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Nicola Benedetti gives the world premiere of James MacMillan’s Violin Concerto No.2 with the Scottish Chamber Orchestra in Perth on 28 September. The soloist tours the new concerto internationally with performances over coming seasons scheduled by the Dallas Symphony, St Louis Symphony and Swedish Chamber Orchestra.

James MacMillan’s Violin Concerto No.2 receives its first performances in September with soloist Nicola Benedetti and the Scottish Chamber Orchestra with Principal Conductor Maxim Emelyanychev on the rostrum. The world premiere at the Perth Concert Hall on 28 September is followed by performances at the Usher Hall in Edinburgh on 29 September and the Royal Concert Hall in Glasgow on 30 September.

Adopting a more compact format than MacMillan’s first violin concerto from 2009, the second employs a medium-sized orchestra and plays continuously in a single through-composed movement. The new work was completed in 2021 and commissioned by the Scottish Chamber Orchestra, Dallas Symphony Orchestra, Swedish Chamber Orchestra and the Adam Mickiewicz Institute, financed by the Ministry of Culture, National Heritage and Sport of the Republic of Poland as part of the Multi-annual Programme NIEPODLEGLA 2017-2022. International performances this season with Nicola Benedetti as soloist are announced by the Dallas Symphony (17-19 November) and St Louis Symphony (10-11 February) and dates with the Swedish Chamber Orchestra in Orebro will follow in a future season.

James MacMillan describes creating a new work for Nicola Benedetti: “I’ve worked with Nicola on her recording of the Mendelssohn concerto and on tour with her on the Mozart G Major concerto, and have absorbed a lot from these experiences. I composed From Ayrshire for her some years ago which is a short piece that can be performed with either piano or small orchestral accompaniment. I also wrote a short work for her and some singers of The Sixteen for the very first Cumnock Tryst festival in 2014. All this has been important in the way I have built my relationship with Nicola, and in my approach for the new concerto.”

Nicola Benedetti comments: "The love and admiration I have for Jimmy MacMillan is impossible to express in words. All he has done for music and communities and the direct impact he has made on so many people’s lives, makes the honour of premiering this stunning new concerto all the greater. As anyone knowing his music would expect, it is moving, rich, tangibly Scottish, and transportive. I cannot wait to join my friends at the SCO and the ever inspiring Maxim Emelyanchev to share this wonderful new work in our home country."

As well as being dedicated to Nicola Benedetti, the new concerto is written as memorial tribute to the Polish composer Krzysztof Penderecki, who died in 2020 and was a major musical influence on MacMillan, particularly during his formative creative years. The composer writes: “One of the co-commissioners for Violin Concerto No.2 was Polish and I was keen that there be some acknowledgment of the late Penderecki in some way in the new work. I was happy to oblige with a dedication to a composer I have greatly admired from an early age.”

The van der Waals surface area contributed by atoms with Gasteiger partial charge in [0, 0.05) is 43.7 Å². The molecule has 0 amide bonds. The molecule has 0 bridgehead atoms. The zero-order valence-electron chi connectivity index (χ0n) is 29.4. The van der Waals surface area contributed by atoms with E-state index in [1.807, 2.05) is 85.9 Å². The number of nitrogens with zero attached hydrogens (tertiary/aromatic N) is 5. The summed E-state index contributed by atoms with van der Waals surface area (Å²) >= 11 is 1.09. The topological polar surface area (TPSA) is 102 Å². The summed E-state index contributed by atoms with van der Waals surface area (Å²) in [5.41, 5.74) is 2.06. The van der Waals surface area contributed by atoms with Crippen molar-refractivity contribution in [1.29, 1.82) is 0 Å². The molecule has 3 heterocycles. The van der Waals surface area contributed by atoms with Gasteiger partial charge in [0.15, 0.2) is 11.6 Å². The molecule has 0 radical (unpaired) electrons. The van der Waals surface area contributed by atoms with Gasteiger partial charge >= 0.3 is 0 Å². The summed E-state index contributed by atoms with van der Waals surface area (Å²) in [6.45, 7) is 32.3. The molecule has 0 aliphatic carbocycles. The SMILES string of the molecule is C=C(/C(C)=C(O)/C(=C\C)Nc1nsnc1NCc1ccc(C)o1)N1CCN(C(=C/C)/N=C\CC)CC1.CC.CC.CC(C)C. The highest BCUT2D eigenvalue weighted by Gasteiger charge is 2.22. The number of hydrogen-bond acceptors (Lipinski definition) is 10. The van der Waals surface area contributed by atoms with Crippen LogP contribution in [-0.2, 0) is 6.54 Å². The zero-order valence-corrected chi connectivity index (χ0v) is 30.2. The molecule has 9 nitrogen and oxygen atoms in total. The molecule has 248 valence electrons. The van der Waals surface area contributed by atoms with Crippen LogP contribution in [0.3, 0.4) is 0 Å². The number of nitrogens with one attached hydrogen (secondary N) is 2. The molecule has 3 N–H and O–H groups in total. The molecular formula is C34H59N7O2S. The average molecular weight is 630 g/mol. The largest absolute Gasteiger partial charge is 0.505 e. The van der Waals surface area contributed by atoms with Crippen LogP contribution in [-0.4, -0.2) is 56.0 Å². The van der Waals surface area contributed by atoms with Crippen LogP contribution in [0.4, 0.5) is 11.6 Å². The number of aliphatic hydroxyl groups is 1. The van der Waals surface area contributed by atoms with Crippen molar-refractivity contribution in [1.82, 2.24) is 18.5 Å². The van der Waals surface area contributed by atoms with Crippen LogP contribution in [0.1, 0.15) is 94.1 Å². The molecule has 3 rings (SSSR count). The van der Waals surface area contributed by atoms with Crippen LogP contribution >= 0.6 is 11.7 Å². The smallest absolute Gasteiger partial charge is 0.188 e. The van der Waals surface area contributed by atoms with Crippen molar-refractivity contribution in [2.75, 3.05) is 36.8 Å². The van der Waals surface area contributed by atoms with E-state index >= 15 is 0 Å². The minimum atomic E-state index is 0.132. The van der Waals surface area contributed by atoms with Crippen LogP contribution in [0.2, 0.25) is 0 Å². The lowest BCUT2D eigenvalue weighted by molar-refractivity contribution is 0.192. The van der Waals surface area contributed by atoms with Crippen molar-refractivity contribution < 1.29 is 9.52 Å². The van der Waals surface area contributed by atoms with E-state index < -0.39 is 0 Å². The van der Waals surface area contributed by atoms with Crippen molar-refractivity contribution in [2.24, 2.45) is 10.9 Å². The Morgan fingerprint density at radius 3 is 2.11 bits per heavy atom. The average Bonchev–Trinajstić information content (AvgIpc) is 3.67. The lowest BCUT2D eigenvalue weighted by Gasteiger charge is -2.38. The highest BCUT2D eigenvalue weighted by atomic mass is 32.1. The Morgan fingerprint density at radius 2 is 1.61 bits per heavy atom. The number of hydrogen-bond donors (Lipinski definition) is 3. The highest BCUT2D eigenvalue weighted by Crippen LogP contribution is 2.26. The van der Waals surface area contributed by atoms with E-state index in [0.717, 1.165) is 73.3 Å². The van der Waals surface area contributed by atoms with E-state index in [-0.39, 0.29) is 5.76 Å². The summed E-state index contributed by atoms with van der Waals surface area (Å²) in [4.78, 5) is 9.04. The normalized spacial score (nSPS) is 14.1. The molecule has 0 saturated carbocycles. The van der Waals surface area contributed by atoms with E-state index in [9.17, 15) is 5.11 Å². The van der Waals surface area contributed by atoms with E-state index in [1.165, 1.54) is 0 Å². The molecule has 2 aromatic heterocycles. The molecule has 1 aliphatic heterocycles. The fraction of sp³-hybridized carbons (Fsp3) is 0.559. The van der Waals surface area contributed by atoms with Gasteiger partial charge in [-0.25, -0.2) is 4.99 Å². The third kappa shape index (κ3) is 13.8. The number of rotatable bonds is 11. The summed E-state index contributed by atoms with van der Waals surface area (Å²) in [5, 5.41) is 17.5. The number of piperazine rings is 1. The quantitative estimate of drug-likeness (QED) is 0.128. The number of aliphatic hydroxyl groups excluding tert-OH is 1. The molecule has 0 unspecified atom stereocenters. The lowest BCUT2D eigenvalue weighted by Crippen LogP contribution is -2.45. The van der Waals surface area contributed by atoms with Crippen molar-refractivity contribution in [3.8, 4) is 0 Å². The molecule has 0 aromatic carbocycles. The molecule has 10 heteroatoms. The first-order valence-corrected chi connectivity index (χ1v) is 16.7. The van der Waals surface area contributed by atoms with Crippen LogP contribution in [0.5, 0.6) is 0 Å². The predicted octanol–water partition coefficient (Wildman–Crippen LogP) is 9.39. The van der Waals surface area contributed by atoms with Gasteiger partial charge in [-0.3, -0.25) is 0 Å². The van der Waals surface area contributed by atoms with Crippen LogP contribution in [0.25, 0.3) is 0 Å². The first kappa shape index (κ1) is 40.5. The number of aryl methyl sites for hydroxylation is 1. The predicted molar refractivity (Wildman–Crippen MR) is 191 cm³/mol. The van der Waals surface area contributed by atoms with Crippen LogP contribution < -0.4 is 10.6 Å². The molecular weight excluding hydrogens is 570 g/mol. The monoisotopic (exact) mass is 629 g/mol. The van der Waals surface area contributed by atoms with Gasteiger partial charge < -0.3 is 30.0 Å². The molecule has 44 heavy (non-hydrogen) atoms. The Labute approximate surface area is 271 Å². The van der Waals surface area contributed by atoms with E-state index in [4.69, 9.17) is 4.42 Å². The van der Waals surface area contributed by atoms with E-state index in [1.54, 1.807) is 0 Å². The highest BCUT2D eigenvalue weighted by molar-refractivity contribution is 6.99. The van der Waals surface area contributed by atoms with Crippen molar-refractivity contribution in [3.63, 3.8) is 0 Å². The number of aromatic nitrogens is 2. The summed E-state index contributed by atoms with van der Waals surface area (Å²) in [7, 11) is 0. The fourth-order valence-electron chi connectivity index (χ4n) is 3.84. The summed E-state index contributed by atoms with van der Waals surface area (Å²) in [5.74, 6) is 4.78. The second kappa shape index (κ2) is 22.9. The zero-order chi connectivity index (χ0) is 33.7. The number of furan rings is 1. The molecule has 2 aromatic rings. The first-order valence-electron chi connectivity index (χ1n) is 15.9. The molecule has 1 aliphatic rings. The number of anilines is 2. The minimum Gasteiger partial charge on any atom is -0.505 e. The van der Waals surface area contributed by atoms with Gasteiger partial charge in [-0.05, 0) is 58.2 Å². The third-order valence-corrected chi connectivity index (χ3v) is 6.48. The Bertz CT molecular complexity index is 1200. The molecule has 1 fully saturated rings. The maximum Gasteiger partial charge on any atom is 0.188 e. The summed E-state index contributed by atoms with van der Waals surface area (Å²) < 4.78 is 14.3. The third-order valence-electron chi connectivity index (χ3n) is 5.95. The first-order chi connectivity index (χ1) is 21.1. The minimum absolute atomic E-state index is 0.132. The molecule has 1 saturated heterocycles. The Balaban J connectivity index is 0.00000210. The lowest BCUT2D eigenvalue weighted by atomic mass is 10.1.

James MacMillan introduces the new work: “My second violin concerto is written in one through-composed movement and is scored for a medium-sized orchestra. It opens with three chords, and the notes which the soloist plays in these (pizzicato) outline a simple theme which is the core ingredient for much of the music. This three-note theme incorporates a couple of wide intervals which provide much of the expressive shape to a lot of the subsequent melodic development throughout the concerto…

“The central section of the work is reflective, restrained and melancholic, where the soloist’s part is marked dolce, desolata and eventually misterioso, hovering over an unsettled, low shimmering in the cellos and basses… An energetic section is based on a series of duets which the violin soloist has with a procession of different instruments in the orchestra – double bass, cello, bassoon, horn, viola, clarinet, trumpet, oboe, flute, and violin… The final recapitulation of the original material provides a soft cushion and backdrop to the soloist’s closing melodic material, marked cantabile, before the work ends quietly and serenely.”

> Read the composer’s full programme note

Other major new MacMillan works premiered over the coming season include Her tears fell with the dews at even written for the Pittsburgh Symphony under Manfred Honeck on 17 March and Fiat Lux for soprano, baritone, mixed chorus, organ and orchestra with five performances in California by the Pacific Symphony and Chorale in California conducted by Carl St. Clair between 15 and 20 June.

Following the recent performance of MacMillan’s Viola Concerto, the BBC Proms presents his 40-part motet Vidi aquam and Miserere sung by The Sixteen under Harry Christophers on 24 August at the Royal Albert Hall in London. MacMillan’s Cumnock Tryst festival in Ayrshire runs between 29 September and 2 October.

>  Further information on Work: Violin Concerto No.2

Photo: Marc Marnie

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